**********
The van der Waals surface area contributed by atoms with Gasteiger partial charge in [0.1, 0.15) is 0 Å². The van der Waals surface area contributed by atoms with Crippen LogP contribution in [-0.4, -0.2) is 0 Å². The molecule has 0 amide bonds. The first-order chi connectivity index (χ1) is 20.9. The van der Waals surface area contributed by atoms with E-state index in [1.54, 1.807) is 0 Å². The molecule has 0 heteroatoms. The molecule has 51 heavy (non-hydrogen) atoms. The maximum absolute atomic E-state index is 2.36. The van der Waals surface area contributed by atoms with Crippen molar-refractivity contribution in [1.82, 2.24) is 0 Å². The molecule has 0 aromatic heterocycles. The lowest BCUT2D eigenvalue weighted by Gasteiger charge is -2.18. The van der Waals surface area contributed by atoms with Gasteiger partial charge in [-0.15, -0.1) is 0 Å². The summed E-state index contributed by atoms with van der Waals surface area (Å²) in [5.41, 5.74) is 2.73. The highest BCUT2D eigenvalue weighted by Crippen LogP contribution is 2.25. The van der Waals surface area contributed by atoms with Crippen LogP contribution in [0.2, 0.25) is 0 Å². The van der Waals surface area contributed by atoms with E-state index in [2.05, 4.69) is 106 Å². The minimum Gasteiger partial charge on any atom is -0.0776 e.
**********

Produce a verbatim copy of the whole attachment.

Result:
The van der Waals surface area contributed by atoms with Gasteiger partial charge in [0.1, 0.15) is 0 Å². The van der Waals surface area contributed by atoms with Crippen LogP contribution in [-0.4, -0.2) is 0 Å². The molecule has 0 amide bonds. The first-order chi connectivity index (χ1) is 20.9. The van der Waals surface area contributed by atoms with E-state index in [1.54, 1.807) is 0 Å². The molecule has 0 heteroatoms. The molecule has 51 heavy (non-hydrogen) atoms. The maximum absolute atomic E-state index is 2.36. The van der Waals surface area contributed by atoms with Crippen molar-refractivity contribution in [1.82, 2.24) is 0 Å². The molecule has 0 aromatic heterocycles. The lowest BCUT2D eigenvalue weighted by Gasteiger charge is -2.18. The van der Waals surface area contributed by atoms with Gasteiger partial charge in [-0.15, -0.1) is 0 Å². The summed E-state index contributed by atoms with van der Waals surface area (Å²) in [5.41, 5.74) is 2.73. The highest BCUT2D eigenvalue weighted by Crippen LogP contribution is 2.25. The van der Waals surface area contributed by atoms with Crippen LogP contribution in [0.2, 0.25) is 0 Å². The van der Waals surface area contributed by atoms with E-state index in [2.05, 4.69) is 106 Å². The minimum Gasteiger partial charge on any atom is -0.0776 e.